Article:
Burke challenges the current thesis that companies should act responsibly toward communities and societies. Instead, he shows that changes in society mandate that companies must develop strategies and programs that foster a reputation of trust in local communities in order that they preserve their license to operate. Burke describes strategies and programs of action that enable companies to develop trust and thus maintain their license to operate. He also describes ways to use philanthropy and volunteer programs to achieve a competitive advantage.
The public environment in which companies operate has changed significantly since the 1970s. Communities, in response to elected officials and community groups, are demanding that companies observe new norms of behavior. They expect companies to respect the environment, respond to the concerns of the community residents, and contribute to the support of community institutions. As Burke illustrates, a company's community reputation also affects the behavior of consumers and employees. Consumers prefer to buy products from companies that are involved in the community. Employees are attracted to companies that have a good community reputation.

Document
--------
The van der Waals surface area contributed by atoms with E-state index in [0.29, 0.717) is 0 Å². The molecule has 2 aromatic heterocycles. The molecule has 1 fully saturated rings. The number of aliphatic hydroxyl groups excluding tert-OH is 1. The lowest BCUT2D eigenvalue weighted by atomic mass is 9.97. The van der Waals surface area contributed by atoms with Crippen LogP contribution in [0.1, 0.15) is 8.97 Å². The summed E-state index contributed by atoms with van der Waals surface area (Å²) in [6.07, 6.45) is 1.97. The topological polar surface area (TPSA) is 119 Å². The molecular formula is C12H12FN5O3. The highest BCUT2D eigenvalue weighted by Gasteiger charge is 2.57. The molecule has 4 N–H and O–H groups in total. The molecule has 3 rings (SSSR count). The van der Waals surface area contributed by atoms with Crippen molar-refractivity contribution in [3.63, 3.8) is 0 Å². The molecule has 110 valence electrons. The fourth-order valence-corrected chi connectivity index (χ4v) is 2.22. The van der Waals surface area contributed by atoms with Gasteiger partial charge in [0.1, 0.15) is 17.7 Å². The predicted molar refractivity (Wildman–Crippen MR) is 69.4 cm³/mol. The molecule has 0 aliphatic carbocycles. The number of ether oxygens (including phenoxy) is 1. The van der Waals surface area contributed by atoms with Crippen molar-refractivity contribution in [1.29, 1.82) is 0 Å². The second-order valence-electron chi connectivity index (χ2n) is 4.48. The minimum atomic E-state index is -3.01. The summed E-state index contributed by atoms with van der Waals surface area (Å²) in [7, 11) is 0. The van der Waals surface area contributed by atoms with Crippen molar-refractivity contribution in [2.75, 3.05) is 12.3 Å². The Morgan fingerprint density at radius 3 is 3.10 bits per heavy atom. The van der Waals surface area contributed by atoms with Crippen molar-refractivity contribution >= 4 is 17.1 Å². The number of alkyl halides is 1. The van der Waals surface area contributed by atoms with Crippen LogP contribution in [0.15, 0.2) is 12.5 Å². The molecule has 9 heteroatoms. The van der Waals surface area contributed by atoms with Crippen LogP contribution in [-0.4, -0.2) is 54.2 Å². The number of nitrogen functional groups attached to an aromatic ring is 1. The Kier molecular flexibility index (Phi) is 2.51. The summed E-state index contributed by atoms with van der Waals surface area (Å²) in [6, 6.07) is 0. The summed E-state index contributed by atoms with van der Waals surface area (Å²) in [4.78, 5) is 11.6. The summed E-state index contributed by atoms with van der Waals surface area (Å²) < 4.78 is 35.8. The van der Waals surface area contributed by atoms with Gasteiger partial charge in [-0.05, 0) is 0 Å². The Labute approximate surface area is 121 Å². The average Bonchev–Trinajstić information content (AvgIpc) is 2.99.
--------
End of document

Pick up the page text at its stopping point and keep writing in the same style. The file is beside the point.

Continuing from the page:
Just as successful companies need to be a supplier of choice, an employer of choice, and an investor of choice, they now have to become a neighbor of choice. They have to behave in ways that build a legacy of trust in order to be positioned positively in the community. As Burke shows, to be a neighbor of choice, a company has to pursue three strategies: build sustainable and ongoing relationships with key community individuals, groups, and organizations; institute procedures that anticipate and respond to community expectations, concerns, needs, and issues; and focus the company's community programs on ways that promote and strengthen the community's quality of life and which also support the business goals of the company. The strategies developed by Burke will be of great use to community and public affairs managers and general managers of corporations as well as CEOs and other executive officers. Students in courses on corporate strategy and general management will find the book of value, as will students in courses on non-profit management.
About the Author:
EDMUND M. BURKE is Founder and Director Emeritus of the Boston College Center for Corporate Community Relations./e He has worked with over 800 corporations around the world doing executive education, consultation, and research. He has taught community planning in graduate schools of social work and worked as a community planner in Williamsport and Pittsburgh, Pennsylvania and Marion, Ohio. Dr. Burke served as Dean of the Graduate School of Social Work at Boston College. He was a member of the White House Domestic Policy Council from 1978 to 1980, and he chaired the White House Conference on Strategic Planning.